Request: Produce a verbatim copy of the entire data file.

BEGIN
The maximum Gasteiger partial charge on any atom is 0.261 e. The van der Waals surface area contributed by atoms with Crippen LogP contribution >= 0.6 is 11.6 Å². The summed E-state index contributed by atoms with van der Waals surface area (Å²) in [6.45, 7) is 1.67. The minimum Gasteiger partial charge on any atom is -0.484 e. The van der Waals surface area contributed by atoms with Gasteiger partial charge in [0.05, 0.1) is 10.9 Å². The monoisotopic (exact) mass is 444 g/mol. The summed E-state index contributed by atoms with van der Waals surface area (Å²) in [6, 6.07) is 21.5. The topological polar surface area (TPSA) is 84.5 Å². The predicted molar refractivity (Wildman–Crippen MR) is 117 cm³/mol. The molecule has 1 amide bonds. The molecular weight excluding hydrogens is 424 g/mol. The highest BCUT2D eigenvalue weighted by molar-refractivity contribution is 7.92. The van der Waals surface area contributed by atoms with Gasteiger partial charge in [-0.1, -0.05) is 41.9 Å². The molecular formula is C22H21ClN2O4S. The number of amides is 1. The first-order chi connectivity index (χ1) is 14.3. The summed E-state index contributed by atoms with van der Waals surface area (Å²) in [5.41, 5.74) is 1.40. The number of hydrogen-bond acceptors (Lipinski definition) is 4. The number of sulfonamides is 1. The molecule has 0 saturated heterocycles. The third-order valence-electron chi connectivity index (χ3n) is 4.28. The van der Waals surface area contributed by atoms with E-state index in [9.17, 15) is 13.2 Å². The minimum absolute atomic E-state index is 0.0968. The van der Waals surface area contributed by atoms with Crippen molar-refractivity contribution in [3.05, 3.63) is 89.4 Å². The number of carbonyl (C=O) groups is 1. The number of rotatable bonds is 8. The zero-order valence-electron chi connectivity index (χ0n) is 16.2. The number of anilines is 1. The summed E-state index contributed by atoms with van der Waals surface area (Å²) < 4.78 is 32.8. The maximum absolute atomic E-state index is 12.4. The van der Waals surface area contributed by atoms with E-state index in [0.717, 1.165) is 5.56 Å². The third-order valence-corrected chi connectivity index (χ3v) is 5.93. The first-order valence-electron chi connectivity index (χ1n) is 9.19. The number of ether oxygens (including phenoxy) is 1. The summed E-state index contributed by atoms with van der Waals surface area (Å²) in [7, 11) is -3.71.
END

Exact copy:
The maximum Gasteiger partial charge on any atom is 0.261 e. The van der Waals surface area contributed by atoms with Crippen LogP contribution >= 0.6 is 11.6 Å². The summed E-state index contributed by atoms with van der Waals surface area (Å²) in [6.45, 7) is 1.67. The minimum Gasteiger partial charge on any atom is -0.484 e. The van der Waals surface area contributed by atoms with Gasteiger partial charge in [0.05, 0.1) is 10.9 Å². The monoisotopic (exact) mass is 444 g/mol. The summed E-state index contributed by atoms with van der Waals surface area (Å²) in [6, 6.07) is 21.5. The topological polar surface area (TPSA) is 84.5 Å². The predicted molar refractivity (Wildman–Crippen MR) is 117 cm³/mol. The molecule has 1 amide bonds. The molecular weight excluding hydrogens is 424 g/mol. The highest BCUT2D eigenvalue weighted by molar-refractivity contribution is 7.92. The van der Waals surface area contributed by atoms with Gasteiger partial charge in [-0.1, -0.05) is 41.9 Å². The molecular formula is C22H21ClN2O4S. The number of amides is 1. The first-order chi connectivity index (χ1) is 14.3. The summed E-state index contributed by atoms with van der Waals surface area (Å²) in [5.41, 5.74) is 1.40. The number of hydrogen-bond acceptors (Lipinski definition) is 4. The number of sulfonamides is 1. The molecule has 0 saturated heterocycles. The third-order valence-electron chi connectivity index (χ3n) is 4.28. The van der Waals surface area contributed by atoms with E-state index in [9.17, 15) is 13.2 Å². The minimum absolute atomic E-state index is 0.0968. The van der Waals surface area contributed by atoms with Crippen molar-refractivity contribution in [3.05, 3.63) is 89.4 Å². The number of carbonyl (C=O) groups is 1. The number of rotatable bonds is 8. The zero-order valence-electron chi connectivity index (χ0n) is 16.2. The number of anilines is 1. The summed E-state index contributed by atoms with van der Waals surface area (Å²) < 4.78 is 32.8. The maximum absolute atomic E-state index is 12.4. The van der Waals surface area contributed by atoms with E-state index in [0.717, 1.165) is 5.56 Å². The third-order valence-corrected chi connectivity index (χ3v) is 5.93. The first-order valence-electron chi connectivity index (χ1n) is 9.19. The number of ether oxygens (including phenoxy) is 1. The summed E-state index contributed by atoms with van der Waals surface area (Å²) in [7, 11) is -3.71.